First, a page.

The laptop USB interface carries digital signal and "power" to the interface, that's why I thought it might be the laptop power source issue. The hum definitely changes when I plug in or unplug laptop from mains but still remains at a constant low hum on laptop battery power.
As soon as I push the 48v button off all sound goes off immediately.
I noticed when I push the 48v button on however the humm starts up at a higher frequency before sliding down to a constant low frequency over a period of about a second, almost like a monitor starting up. (It's a bit like a slide that I can't work out how to do in Cubase, someone should do a tutorial on that).
It's not a dirty or crackling ground loop buzz. It's a clean distinct low frequency hum.
Really I need to get another interface and condenser mic and do some trialling but I just don't have access and don't really want to buy more.
Cheers

Last edited by goosecat; 3rd March 2014 at 12:03 AM.. Reason: error
Old 3rd March 2014
  #4
Quote:
Originally Posted by goosecat View Post
...The gain setting is hugely reduced for the condenser mic, even down to zero I can still here the hum....The hum definitely changes when I plug in or unplug laptop from mains but still remains at a constant low hum on laptop battery power.

Quote:
Originally Posted by goosecat View Post
As soon as I push the 48v button off all sound goes off immediately.
I noticed when I push the 48v button on however the humm starts up at a higher frequency before sliding down to a constant low frequency over a period of about a second, almost like a monitor starting up.
Usually,when someone mentions "hum" we immediately think of line frequency related noise either at 60 or 120 Hz in North America or 50 or 100 Hz. in the rest of the world. Since your's changes in frequency it's probably mic or phantom power supply generated.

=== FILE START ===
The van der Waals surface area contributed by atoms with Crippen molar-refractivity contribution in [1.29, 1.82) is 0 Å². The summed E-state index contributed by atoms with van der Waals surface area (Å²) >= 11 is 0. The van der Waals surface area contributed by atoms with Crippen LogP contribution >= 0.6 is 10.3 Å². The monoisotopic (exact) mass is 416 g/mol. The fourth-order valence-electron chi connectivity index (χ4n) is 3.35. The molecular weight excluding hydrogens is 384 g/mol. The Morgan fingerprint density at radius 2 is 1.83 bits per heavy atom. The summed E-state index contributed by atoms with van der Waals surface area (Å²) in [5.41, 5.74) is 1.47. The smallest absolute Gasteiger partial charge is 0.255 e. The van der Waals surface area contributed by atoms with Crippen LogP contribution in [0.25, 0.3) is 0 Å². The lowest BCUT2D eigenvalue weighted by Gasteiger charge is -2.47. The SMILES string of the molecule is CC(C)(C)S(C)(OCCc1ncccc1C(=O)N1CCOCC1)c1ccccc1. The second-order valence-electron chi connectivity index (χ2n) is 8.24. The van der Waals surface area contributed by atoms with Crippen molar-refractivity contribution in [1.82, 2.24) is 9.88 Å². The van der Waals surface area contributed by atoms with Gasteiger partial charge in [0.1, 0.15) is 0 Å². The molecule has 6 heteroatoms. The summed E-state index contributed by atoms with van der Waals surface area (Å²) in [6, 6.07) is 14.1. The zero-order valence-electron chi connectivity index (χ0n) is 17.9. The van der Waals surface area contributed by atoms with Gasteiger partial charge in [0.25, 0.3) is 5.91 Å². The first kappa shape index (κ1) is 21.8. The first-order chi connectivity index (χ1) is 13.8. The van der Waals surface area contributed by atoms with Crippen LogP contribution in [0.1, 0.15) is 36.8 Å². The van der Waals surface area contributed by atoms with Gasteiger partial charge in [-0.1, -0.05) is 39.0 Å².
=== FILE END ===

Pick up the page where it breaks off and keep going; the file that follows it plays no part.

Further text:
Some mics can generate low frequency oscillations when first supplied with phantom power, but they should disappear within a few seconds unless the phantom power supply is defective.

The Scarlett mic obviously should be compatible with the Scarlett 2i2. The change in the "noise" ( I won't call it 'hum") when you switch from battery to AC mains power may be due to a slight voltage change on the USB supplied power if it is a weak phantom power situation.

Without having another mic to substitute, it's difficult to isolate the problem to the mic or the interface. It is possible to test for the source of the "low frequency noise", but would require measuring the phantom power voltage under load (mic connected) and checking for any oscillation [on the mic cable] with an oscilloscope.

Since the hardware is new and is all Focusrite gear, I'd strongly recommend that you contact them and report the situation. It's possible that they may have run into it previously with this set of equipment.

I have seen and heard low and high frequency sound generated by phantom power supplies which are either overloaded or operated very near their maximum current capacity. The 2i2 should easily have enough current capacity to run one mic, especially a mic sold by Focusrite. However, the mic could be defective and be drawing more current than it should, or the phantom power supply in the 2i2 may be defective and simply can't provide the current it should.

It's conceivable that your USB port voltage is a little low (it should never drop below 4.9 volts) due to a bad regulator or that you have a high-resistance USB cable. Try a different one as short as possible if you can. Measuring the USB voltage without the interface plugged in is of no real value. It must be measured with a the full load of the 2i2. If you can, try the interface/mic combo on a different computer using a different USB cable.

I actually own a Tascam DR-100 portable recorder which produces a mid frequency oscillation (a 500 to 1kHz tone) if two moderate current mics (3 mA) are connected, but works fine if only one is used. It's apparently just a weak phantom power supply in that model recorder. To use it with most mics I have to use an external battery powered phantom power supply and leave the internal one off.
Old 3rd March 2014
  #5
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Quote:
Originally Posted by Lotus 7 View Post
Usually,when someone mentions "hum" we immediately think of line frequency related noise either at 60 or 120 Hz in North America or 50 or 100 Hz. in the rest of the world. Since your's changes in frequency it's probably mic or phantom power supply generated.